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I am new to template programming. I have a vector class that I am attempting to template that contains static members of the same class as the parent:

template<typename T>
class Vector
{
   // vector stuff

   static const Vector c_NullVector;
}

I am attempting to initialize this static member but can only achieve success if I explicitly state the type, e.g.:

const Vector2d<float> Vector2d<float>::c_Zero(0.0);

I would rather not have to initialize each type if possible. Is this even possible?

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I suppose no. How can compiler create an object for every possible typename? –  Pavel Strakhov May 16 '13 at 11:22
1  
your Vectors are different types here. And can you elaborate or reword your question. I didn't understand completely. –  Named May 16 '13 at 11:22
    
Does it really have to be static? –  OMGtechy May 16 '13 at 11:25
    
@Riateche And how does compiler create an object for every possible typename in case of std::vector<T> ? :) –  Spook May 16 '13 at 11:28
    
@Spook If T is specified explicitly, there is no problem. Fortunately the code amount is finite and compiler can create an instance for any specified T. But if you don't want or can't specify each T explicitly, things become complicated. –  Pavel Strakhov May 16 '13 at 11:32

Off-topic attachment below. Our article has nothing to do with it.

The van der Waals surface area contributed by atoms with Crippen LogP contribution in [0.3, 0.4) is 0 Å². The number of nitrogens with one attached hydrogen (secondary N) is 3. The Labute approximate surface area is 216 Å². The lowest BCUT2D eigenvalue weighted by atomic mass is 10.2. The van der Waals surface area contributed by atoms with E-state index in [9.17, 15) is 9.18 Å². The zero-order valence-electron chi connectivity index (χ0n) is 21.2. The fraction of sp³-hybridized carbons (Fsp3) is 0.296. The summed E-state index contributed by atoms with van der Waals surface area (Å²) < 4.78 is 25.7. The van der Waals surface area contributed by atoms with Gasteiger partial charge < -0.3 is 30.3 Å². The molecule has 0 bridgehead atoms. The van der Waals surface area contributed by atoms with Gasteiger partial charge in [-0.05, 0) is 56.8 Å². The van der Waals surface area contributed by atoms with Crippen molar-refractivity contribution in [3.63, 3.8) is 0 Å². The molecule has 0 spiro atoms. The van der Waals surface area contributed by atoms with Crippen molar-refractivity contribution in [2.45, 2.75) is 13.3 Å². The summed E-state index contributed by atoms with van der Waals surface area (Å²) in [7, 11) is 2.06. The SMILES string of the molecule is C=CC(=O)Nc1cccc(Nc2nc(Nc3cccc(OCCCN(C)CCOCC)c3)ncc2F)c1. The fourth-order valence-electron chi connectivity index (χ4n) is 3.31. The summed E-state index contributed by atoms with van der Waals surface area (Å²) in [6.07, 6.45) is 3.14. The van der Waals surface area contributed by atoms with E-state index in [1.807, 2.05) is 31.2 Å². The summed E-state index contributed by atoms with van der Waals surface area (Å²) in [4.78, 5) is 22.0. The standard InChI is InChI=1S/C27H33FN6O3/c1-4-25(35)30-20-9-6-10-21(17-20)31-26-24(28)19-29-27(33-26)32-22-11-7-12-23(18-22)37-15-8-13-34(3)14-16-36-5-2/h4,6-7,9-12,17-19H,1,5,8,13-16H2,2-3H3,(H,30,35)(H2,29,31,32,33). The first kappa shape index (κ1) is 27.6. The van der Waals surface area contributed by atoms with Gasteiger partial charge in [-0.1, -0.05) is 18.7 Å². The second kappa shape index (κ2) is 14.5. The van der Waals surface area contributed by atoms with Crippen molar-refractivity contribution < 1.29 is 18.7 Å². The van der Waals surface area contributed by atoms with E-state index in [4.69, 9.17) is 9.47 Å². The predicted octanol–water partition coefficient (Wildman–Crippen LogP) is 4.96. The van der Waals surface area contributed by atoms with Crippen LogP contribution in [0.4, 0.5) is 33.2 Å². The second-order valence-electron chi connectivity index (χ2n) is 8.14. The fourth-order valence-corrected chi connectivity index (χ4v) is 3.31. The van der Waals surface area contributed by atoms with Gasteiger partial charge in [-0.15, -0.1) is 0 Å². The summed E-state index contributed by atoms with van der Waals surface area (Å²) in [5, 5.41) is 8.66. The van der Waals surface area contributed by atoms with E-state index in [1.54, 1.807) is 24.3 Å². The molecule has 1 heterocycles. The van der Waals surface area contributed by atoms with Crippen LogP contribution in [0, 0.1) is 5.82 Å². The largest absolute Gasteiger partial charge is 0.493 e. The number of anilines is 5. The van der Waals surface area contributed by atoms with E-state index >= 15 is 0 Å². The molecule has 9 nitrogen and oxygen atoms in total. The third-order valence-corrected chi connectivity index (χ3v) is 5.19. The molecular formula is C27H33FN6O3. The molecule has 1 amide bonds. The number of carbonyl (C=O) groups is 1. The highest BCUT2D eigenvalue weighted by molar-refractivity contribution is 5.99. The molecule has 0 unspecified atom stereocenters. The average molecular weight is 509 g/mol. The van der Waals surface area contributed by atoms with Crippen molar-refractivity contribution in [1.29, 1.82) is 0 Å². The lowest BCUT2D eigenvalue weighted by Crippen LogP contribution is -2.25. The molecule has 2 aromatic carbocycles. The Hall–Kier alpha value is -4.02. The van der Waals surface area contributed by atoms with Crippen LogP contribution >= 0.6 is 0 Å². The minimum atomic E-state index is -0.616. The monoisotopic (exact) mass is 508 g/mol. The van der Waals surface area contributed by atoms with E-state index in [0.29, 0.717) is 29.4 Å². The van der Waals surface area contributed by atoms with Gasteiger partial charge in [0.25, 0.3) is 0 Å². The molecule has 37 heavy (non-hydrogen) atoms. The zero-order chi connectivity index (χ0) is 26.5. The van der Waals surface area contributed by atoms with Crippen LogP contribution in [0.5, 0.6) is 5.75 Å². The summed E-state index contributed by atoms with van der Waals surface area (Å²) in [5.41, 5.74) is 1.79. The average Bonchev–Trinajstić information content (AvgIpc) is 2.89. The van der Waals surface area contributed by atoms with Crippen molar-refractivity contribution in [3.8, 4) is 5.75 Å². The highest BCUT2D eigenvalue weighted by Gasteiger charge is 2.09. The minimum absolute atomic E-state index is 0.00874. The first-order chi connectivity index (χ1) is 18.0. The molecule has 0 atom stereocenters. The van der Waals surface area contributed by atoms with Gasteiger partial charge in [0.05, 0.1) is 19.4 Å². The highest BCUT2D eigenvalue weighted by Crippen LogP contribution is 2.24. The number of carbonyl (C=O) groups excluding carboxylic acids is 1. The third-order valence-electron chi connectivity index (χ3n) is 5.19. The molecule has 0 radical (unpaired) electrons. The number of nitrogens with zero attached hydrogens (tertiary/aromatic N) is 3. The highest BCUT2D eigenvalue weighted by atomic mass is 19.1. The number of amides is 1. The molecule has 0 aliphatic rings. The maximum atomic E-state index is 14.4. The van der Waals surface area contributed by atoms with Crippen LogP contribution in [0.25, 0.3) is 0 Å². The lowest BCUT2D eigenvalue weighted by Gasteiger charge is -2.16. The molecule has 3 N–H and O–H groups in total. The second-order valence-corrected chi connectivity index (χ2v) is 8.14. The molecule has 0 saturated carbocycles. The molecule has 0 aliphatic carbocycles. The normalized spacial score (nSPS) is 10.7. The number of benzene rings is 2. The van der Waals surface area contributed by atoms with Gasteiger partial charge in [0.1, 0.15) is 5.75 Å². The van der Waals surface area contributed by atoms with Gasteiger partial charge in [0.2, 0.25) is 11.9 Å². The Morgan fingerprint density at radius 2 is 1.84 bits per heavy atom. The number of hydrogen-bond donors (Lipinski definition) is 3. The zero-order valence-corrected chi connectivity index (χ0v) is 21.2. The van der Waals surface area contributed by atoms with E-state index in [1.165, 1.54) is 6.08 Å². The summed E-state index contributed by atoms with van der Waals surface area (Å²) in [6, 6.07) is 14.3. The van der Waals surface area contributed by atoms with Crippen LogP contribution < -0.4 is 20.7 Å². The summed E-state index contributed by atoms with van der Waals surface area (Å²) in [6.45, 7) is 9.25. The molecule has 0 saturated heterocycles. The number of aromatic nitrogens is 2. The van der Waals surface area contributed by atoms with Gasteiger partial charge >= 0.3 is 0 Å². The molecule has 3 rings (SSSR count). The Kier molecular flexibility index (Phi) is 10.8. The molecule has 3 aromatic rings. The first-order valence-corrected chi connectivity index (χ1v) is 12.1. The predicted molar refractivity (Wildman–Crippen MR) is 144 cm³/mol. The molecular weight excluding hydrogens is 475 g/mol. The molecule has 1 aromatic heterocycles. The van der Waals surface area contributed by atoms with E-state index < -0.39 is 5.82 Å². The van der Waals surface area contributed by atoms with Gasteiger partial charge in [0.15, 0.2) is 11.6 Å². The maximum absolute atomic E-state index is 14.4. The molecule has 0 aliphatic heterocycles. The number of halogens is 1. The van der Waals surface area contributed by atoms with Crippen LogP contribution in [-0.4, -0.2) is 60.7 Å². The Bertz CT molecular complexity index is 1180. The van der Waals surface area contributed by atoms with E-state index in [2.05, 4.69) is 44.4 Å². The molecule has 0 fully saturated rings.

2 Answers 2

up vote 4 down vote accepted

You must provide a definition as follows:

template<typename T>
class Vector
{
   // vector stuff

   static const Vector c_NullVector;
}

template <typename T>
const Vector<T> Vector<T>::c_NullVector;

If you can come up with a generic initialisation, you can put it in the definition.

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If you put this in the header and then use it with the same T in two different cpp files, would it cause double definition error? –  Pavel Strakhov May 16 '13 at 11:35
    
@Riateche No, it will not. Static members of class templates must be defined in every translation unit where they're used (where they're implicitly instatiated, to be exact). Cf. C++11, [temp]§6. –  Angew May 16 '13 at 11:37
    
This is the correct answer. Thanks. I don't have enough rep to upvote you, sadly. –  John Ferraris May 16 '13 at 14:51

I doubt, that's possible. What about Vector<MyVeryComplicatedClass>? How would you know how to initialize it?

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